Carole Cook is becoming forgetful — oh, she remembers everything that ever happened to her in her 94 years, and she remembered all the snappy one-liners in her wildly successful, two-night run at 54 Below in NYC June 19-20, but there is no arguing that the woman has simply forgotten to age.
Making her cabaret debut in Back Where She Belongs: The Life and Times of Carole Cook, the flame-haired veteran of stage and screen looked elegant in black and — in what is the highest compliment for a performer who was working before most people owned TVs — completely like Carole Cook. Her appearance was a big part of her act the night I saw her, leading to several Joan Rivers moments of self-reflection and giving her show a sardonic, pre-feminist, feminist tilt.
"I was always so proud of how good I looked for my age," she bragged before admitting, "Then I realized I was just going blind."
With a verbal wink and her inimitable double-takes (a lost art!). she related how her mother had fawned over her gorgeous sisters but had told Cook she was "unique," a story that made her instantly relatable and vulnerable, even as she confidently rattled off Bruce Vilanch-adjacent jokes with Charles Pierce punch, all while serving old-school Arlene Dahl glamour.
It was a winning combination, seeing so much star quality spiked with cracks like, "Death is the new 50!"
My favorite self-deprecating moment of Cook telling on herself was her story of begging an agent to come see her perform early in her journey. "He talked like the '30s," she said, one of many wonderfully evocative turns of phrase throughout the night — and charged her 50 bucks to give her a look-see. When she asked him afterward how she'd done, he said, chomping a cigar, "Let me put it to you this way — you're rockin' a dead baby."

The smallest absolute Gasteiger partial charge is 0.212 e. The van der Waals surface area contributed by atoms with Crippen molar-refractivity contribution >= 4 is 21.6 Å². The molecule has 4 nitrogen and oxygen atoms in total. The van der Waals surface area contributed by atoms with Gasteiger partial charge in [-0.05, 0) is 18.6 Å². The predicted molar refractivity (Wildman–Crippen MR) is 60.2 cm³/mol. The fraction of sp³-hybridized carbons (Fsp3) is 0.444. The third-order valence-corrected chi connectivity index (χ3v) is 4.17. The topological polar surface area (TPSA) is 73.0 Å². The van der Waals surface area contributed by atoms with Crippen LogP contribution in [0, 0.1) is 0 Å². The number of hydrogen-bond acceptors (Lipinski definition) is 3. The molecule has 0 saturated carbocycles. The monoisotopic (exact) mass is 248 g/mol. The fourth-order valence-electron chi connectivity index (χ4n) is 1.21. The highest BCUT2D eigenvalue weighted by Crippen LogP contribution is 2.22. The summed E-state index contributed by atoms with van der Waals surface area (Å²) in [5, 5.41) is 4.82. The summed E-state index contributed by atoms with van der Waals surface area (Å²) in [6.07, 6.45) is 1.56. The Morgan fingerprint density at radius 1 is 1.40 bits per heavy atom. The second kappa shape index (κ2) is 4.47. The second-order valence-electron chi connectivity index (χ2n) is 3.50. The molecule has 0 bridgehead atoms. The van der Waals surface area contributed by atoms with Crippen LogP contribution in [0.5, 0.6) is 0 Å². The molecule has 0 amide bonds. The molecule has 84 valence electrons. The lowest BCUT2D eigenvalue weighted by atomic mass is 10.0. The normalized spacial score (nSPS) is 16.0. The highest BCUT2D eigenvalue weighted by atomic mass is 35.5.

Hysterically, the green young thing responded, "Oh, thank you!"
One might expect singing from cabaret, but Cook's show was more of the "An Evening with ..." variety, heavy on deftly delivered anecdotes and sprinkled only lightly with warbling where it furthered her storytelling. In fact, she opened the proceedings by promising not to sing "I'm Still Here." But she certainly is still here — and still all there — and she's also still got a voice, teasing us with some of Hello, Dolly!'s title song while relating what it was like to get the call that she would be the second Dolly ever, after Carol Channing.
The story of learning she would be Dolly and the spine-tingling story of what it was like to find out Gower Champion had died the same day 42nd Street opened on Broadway in 1980 were unforgettable moments, like wormholes in time opening to allow those of us lucky enough to score seats an opportunity to revisit a Broadway era otherwise long past.
As compelling as Cook's show biz stories were, her narrative of life as a kid from Texas who dreamed of becoming a star were just as powerful and absorbing. Best of all, her dreams actually came true — along with Dolly and 42nd Street and many other career highlights, she got to play Mrs. Peacham in the 1956 Off-Broadway production of The Three Penny Opera and was a familiar face alongside her mentor Lucille Ball on The Lucy Show and Here's Lucy in the '60s and '70s.
Hell, she even got banged by Richard Gere in American Gigolo (1980) — that beats having your name above the title!
Perhaps most affecting were the moments when the little girl with big dreams merged with the trouper, such as during a reminiscence of spending one last day in Central Park with a diminished but defiant Ethel Merman.
After the show — presented by Richard Skipper and Russ Woolley — and a thundering standing O, Cook was whisked to (where else?) Sardi's, where she graciously and enthusiastically received everyone who came to pay tribute, gaily bantering with her hubby of 54 years, actor Tom Troupe (b. 1928). How fitting that it was directly across the street from the current iteration of Hello, Dolly!
It was the perfect coda for a perfect evening that worked both as nostalgia and, surprisingly, as art.
Some video snippets: